October 7, 2015
Mall walking is something that has been around for decades under the radar. Its origins are unknown, but what we do know is that it allows pedestrians, oftentimes senior citizens to walk around the mall, to benefit their health. It gives people the opportunity to stay fit in a safe and controlled environment. Traditionally the mall is the shopper’s paradise, where one can find anything that is in high demand. However, the mall is becoming more than a shopping haven. Nowadays, the mall management is embracing programs and activities such as mall walking, for improving the health and social well-being of the community.
The U.S. Surgeon General, Dr. Vivek Murthy launched a national campaign called Step It Up! The Surgeon General’s Call to Action to Promote Walking and Walkable Communities. This program is meant to address major health issues such as obesity, heart disease and diabetes. It is expected that this campaign would become prevalent in malls, since the Centers of Disease Control and Prevention listed shopping malls as the second most popular venue for walking in the country, just behind neighborhoods.
The Mall of America, for example, is embracing mall walkers. Tara Niebeling, a public-relations coordinator at the Mall of America, welcomes mall walkers when she says, “We love our mall walkers – They are very special to us.” Accommodations are made for mall walkers at the Mall of America, by supplying swipe-cards to track their time spent walking and special discounts at participating restaurants and stores, all in exchange for 15 dollars a year. In the past, malls generally discouraged walking programs and didn’t open their doors early. “There was a feeling that to have people in sweats and sneakers traipsing back and forth during shopping hours might upset the actual customers,” said Emil Pocock, a professor emeritus at Eastern Connecticut State University who studies shopping-mall culture. It was difficult to determine who was a mall walker and a regular shopper. So it only became natural for malls to accommodate mall walking, in order to mitigate their concerns and to keep daily business operations going smoothly.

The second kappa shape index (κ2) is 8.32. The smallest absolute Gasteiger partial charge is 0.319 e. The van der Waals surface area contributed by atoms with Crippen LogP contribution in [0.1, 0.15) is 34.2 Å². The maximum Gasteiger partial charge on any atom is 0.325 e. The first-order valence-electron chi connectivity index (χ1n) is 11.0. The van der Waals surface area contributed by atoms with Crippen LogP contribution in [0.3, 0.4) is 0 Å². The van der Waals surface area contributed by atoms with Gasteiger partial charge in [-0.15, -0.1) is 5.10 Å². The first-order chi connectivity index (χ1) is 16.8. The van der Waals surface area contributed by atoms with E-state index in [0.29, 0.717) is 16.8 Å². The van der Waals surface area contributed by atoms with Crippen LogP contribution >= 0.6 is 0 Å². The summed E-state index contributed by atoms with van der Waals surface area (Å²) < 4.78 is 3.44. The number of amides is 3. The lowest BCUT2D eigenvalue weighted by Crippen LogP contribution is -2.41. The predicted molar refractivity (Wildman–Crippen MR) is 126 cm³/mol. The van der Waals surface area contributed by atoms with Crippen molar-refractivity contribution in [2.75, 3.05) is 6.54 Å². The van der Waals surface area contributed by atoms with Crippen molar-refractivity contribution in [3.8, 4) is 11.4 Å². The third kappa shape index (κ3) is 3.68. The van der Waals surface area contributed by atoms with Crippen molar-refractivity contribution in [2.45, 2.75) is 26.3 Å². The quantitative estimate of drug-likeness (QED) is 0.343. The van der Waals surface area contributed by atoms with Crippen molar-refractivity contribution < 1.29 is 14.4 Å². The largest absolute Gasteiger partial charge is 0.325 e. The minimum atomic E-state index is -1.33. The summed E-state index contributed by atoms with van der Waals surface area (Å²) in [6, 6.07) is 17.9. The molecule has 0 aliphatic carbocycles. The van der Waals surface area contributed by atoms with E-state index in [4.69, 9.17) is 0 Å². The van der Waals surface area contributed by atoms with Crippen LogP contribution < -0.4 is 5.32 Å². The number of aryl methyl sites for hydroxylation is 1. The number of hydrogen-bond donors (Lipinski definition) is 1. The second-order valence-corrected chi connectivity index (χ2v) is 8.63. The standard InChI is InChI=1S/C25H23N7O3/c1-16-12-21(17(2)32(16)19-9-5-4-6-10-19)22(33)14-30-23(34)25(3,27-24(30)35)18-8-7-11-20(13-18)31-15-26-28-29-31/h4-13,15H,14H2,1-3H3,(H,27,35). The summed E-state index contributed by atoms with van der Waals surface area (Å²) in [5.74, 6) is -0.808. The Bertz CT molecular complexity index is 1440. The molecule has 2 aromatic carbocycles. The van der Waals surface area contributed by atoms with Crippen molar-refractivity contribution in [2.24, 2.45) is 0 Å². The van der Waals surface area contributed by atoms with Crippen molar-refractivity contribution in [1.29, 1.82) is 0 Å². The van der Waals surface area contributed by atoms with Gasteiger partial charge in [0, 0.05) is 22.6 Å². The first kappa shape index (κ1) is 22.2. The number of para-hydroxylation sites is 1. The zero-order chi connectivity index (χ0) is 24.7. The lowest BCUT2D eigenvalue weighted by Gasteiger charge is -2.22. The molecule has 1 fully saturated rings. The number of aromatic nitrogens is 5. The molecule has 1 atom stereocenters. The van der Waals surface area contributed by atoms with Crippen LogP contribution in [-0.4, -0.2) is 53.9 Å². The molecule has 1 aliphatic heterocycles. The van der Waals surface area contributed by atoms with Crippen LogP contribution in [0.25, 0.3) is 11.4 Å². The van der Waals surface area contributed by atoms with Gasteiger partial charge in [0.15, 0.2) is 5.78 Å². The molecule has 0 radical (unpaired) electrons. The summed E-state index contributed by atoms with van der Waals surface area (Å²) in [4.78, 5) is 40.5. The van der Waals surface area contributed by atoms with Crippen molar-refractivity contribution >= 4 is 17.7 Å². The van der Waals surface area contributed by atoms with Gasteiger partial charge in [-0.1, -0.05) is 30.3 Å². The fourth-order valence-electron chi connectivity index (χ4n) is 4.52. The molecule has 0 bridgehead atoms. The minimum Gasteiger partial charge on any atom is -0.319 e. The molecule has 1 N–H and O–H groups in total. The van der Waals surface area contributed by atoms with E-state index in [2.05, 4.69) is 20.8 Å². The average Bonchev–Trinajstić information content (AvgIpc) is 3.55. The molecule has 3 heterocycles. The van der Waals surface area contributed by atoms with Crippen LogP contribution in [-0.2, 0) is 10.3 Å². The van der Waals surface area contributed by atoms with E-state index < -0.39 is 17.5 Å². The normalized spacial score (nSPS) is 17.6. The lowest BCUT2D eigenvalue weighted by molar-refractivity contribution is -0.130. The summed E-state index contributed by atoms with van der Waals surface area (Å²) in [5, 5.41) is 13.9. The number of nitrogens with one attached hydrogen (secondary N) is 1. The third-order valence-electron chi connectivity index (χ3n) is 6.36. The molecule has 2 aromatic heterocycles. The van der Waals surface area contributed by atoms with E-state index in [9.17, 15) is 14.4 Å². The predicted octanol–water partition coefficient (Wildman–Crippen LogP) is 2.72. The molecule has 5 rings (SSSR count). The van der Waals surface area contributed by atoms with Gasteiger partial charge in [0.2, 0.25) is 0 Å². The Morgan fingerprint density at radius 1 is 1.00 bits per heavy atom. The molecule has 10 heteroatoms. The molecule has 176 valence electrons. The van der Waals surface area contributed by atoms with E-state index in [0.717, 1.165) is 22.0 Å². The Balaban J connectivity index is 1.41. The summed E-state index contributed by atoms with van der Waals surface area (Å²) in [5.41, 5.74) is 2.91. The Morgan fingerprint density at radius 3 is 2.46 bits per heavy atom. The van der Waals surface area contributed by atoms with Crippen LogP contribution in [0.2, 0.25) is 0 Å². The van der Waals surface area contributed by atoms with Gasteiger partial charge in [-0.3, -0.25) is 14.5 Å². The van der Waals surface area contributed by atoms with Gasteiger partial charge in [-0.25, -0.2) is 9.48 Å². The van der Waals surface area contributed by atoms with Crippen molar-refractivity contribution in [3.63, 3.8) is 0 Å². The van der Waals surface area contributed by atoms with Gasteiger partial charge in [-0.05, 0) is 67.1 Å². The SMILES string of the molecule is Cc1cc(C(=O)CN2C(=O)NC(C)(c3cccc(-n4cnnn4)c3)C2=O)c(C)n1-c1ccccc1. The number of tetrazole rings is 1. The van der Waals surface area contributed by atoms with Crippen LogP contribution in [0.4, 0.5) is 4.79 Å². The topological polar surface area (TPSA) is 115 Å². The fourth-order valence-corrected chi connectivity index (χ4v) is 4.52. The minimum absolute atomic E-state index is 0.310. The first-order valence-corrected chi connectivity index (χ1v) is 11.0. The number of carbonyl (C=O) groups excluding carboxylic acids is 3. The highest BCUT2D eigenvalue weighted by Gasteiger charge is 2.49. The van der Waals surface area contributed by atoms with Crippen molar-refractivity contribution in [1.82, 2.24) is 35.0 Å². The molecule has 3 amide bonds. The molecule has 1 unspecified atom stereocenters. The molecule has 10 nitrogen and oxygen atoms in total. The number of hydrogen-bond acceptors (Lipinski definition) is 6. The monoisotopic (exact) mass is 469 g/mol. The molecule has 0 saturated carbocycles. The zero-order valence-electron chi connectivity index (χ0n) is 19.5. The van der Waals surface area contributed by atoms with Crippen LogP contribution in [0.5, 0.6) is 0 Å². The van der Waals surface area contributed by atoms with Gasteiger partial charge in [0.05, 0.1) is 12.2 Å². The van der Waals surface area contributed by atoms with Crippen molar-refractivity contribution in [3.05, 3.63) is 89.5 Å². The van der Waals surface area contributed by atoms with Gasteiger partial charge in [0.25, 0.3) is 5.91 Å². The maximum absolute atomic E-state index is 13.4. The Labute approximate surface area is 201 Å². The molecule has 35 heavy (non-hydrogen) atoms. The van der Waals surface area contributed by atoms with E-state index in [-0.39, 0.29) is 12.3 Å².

It may be unusual to see malls change their perspective and become more receptive to non-commercial activities, such as mall walking. But it is in accordance with the original vision of Victor Gruen, the architect who is widely credited as the inventor of the shopping mall. He thought that malls should allow “opportunities for social life and recreation in a protected pedestrian environment.” Gruen originally intended the mall to be a place where members of the community would gather to meet people and socialize in a friendly and stable environment. Mall walking provides all that and allows older adults to be more physically active, regardless of outside weather conditions and accommodates them with restrooms and seating areas for resting and socializing.
The mall is evolving not only with mall walking, but with an increase in other non-commercial activities. For instance, the Village at West Topanga, lures visitors with lifestyle destinations: where you can walk the dog, enjoy a meal, watch a movie, and so much more. Active people in the community are not only looking for shopping destinations, they are looking for a life-enriching and improving experience. All this encourages socialization, which helps with overall wellness and well-being of the community. The shopping mall is expanding to become a one-stop-for-all type of destination that not only makes it convenient for members of the community, but is making progress towards the social aspects of the community that were once neglected.
Active members are important to the development of the community, and in this digital day and age, their concerns on matters such as health will not be overlooked. There are many resources now available thanks to the prominence of mobile phone technology. There are smartphone programs or apps that track one’s progress in walking/running short and long distances. There are also apps which track nutrition levels and caloric intake. Malls can take advantage of this by working with these types of apps to advertise and promote store sales and available services related to the app. These apps are user-friendly and easily installed on standard smartphones. This allows them to be accessible to a wide array of consumers with varying demographics and profiles. Thereby expanding the reach further of the mall and helping it foster a connection with its visitors.
It is a commendable action for malls to allow programs such as mall walking, as it takes into consideration the core of human values and their inherent needs. It is no coincidence that the mall is changing their perspective in understanding what health related issues are prevalent in society and what kind of outreach programs can be implemented. With the advancement of mobile technology, malls can provide people with interactive and integrated access to learning about proper health and a way to assess health-related performance. Gruen’s dream of constructing the mall as a social and recreational environment is finally gaining momentum, and malls can utilize technology not only to improve business, but to improve the well-being of the people.